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In memoriam professor Harry Wijshoff

On March 28, 2023, our esteemed colleague Prof. Harry Wijshoff passed away. He died after a struggle of several months against a serious illness.

Harry was born on March 15, 1960 in Grevenbicht, a Maas village in southern Limburg. After his final exams in Gymnasium b├Ęta at the Bisschoppelijk College in Sittard, he went to study mathematics at the Rijksuniversiteit in Utrecht in 1978, where he passed his candidate exam in 1982 with a minor in computer science, cum laude. A year later he did a doctoral degree in mathematics, also cum laude, majoring in foundations of mathematics and complexity of algorithms. In 1987, he received his doctorate from Professor Jan van Leeuwen in Utrecht, on a thesis on Data Organization in Parallel Computers.

After his PhD, he went to work as a scientific collaborator in Utrecht, visiting the Supercomputing Center at the University of Illinois, Urbana-Champaign, USA, and at NASA Ames. There he worked on the CEDAR-computer, where he gained great knowledge in the field of distributed systems, and supercomputers. 

In 1992, at a very young age, he became a professor of applied computer science at Leiden University. He did not come to Leiden alone, but with him came several researchers, including Peter Knijnenburg, Aart Bik, and Lex Wolters. Leiden University had gained a research group with an international reputation.

Not much later, in 1996, LIACS, the Leiden Institute of Advanced Computer Science, was founded. Harry was the first scientific director, and creator of the institute's name. Because of a high societal demand for computer science education, learning courses were set up for industry, such as CMG, Aegon, and PTT Post. The Spin-Off Initiative Leiden (SOIL), a nursery of IT-based companies, was also an initiative of his.

Harry did research on parallel programming languages, compilers, and algorithms for sparse matrix computations, ("rarefied matrices") with applications in weather forecasting and astronomy, among others. Science was his passion. To fill the Pascal chair, Harry managed to find great names, including George Cybenko, Kyle Gallivan and Constantine Polychronopoulos.

Harry led the High Performance Computing group in Leiden. He supervised 19 PhD students, on topics ranging from compiler technology, parallel programming models, metaprogramming, databases, to computer networks. Sparse matrix computations were of great importance, even to the extent that in several dissertations working with sparse matrices was known as "matrix duty," because everyone had to deal with it sooner or later. After their doctorate, his PhD students found work in international business, and in science. One of his alumni is a professor in Germany and one in the USA.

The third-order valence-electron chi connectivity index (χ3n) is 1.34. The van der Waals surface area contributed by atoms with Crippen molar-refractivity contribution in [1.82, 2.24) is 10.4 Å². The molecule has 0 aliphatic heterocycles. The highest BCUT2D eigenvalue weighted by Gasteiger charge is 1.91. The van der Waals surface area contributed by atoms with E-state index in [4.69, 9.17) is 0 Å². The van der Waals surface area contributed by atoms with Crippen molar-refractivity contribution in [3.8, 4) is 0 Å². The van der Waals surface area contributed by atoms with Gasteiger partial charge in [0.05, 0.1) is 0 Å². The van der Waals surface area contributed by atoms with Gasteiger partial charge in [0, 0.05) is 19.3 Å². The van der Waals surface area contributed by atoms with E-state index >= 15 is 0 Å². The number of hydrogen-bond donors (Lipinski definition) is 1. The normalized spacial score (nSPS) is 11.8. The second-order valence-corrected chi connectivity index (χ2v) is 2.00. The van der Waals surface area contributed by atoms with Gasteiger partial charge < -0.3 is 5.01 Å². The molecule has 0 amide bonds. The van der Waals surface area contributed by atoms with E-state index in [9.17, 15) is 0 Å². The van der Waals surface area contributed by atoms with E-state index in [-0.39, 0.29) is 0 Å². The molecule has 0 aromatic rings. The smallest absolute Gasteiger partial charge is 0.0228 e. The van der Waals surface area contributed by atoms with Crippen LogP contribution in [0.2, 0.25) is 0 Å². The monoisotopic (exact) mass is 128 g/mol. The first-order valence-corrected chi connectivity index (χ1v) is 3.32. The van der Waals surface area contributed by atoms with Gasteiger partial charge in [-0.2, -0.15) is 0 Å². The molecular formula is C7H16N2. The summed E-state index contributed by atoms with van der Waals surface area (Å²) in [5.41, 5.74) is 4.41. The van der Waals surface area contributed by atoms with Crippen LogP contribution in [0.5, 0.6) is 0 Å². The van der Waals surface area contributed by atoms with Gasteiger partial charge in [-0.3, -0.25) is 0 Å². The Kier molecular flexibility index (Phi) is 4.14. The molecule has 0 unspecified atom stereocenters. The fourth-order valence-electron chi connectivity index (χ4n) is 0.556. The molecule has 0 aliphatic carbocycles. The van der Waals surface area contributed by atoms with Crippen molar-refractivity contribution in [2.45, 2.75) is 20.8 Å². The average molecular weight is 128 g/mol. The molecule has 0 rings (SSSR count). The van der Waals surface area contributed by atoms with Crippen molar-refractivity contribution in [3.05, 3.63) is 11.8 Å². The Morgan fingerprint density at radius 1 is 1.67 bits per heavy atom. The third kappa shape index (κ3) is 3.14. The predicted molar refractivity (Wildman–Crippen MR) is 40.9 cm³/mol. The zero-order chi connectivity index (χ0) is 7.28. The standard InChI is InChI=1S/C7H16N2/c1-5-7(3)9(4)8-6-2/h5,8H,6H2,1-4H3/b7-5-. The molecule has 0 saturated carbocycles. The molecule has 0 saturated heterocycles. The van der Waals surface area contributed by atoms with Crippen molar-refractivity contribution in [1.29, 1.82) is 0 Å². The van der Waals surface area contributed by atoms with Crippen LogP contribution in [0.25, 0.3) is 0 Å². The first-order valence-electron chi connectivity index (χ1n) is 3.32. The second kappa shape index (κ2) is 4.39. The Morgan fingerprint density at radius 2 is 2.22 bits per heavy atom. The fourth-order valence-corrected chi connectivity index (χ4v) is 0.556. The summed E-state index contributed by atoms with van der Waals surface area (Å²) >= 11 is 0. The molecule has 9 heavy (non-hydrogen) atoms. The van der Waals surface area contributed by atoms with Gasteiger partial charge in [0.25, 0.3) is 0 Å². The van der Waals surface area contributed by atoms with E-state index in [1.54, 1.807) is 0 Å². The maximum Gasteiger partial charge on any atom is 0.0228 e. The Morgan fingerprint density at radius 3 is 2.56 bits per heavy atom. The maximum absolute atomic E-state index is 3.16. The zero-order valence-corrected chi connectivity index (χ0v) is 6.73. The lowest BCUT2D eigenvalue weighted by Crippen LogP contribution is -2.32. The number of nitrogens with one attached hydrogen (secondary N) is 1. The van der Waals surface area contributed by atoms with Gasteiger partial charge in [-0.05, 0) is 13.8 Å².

Harry was a key player in the establishment of the national research school ASCI, the Advanced School for Computing and Imaging, with researchers from almost all of the computer science institutes in the Netherlands. He also stood at the cradle of the DAS, the Distributed ASCI Supercomputer, a succession of high performance systems spread across Leiden, Delft, Amsterdam and Utrecht. The first DAS became operational in 1997; DAS-6 is currently active. On the various DASs, generations of PhD students have been able to conduct research on cluster computers, and in particular also on high performance cluster computers scattered throughout the Netherlands.

Harry was a colorful person. He loved music, and played the clarinet at a high level. He performed with the Leids Harmonie Orkest, with which he faithfully rehearsed every Wednesday evening. His children also played music, something Harry loved to talk about. Harry was a bon vivant. He had a distinct sense of humor, and loved good food. During the Corona period, he took his research group on dune hikes to keep the spirit going.

Harry was also a colorful teacher. He had strong opinions about the computer science curriculum, as he had many strong opinions. He diligently taught the courses computer networks in the bachelor, and high performance computing in the master. He also taught a research seminar, in which interested students worked with Harry on topics from recent scientific papers. Thus he was able to motivate and interest many students in science. Remote teaching was not his thing. Whenever possible, he taught in person, inviting students to the university.

Our thoughts are with persons close to Harry, especially Harry's wife and children. We wish them much strength in bearing this great loss. The world has become a little duller without Harry. We will miss him.

Book of condolence

A book of condolence has been set up in Harry's study in the Snellius Building (room 137 on the second floor). Everyone is welcome to write down a greeting or memory of Harry.

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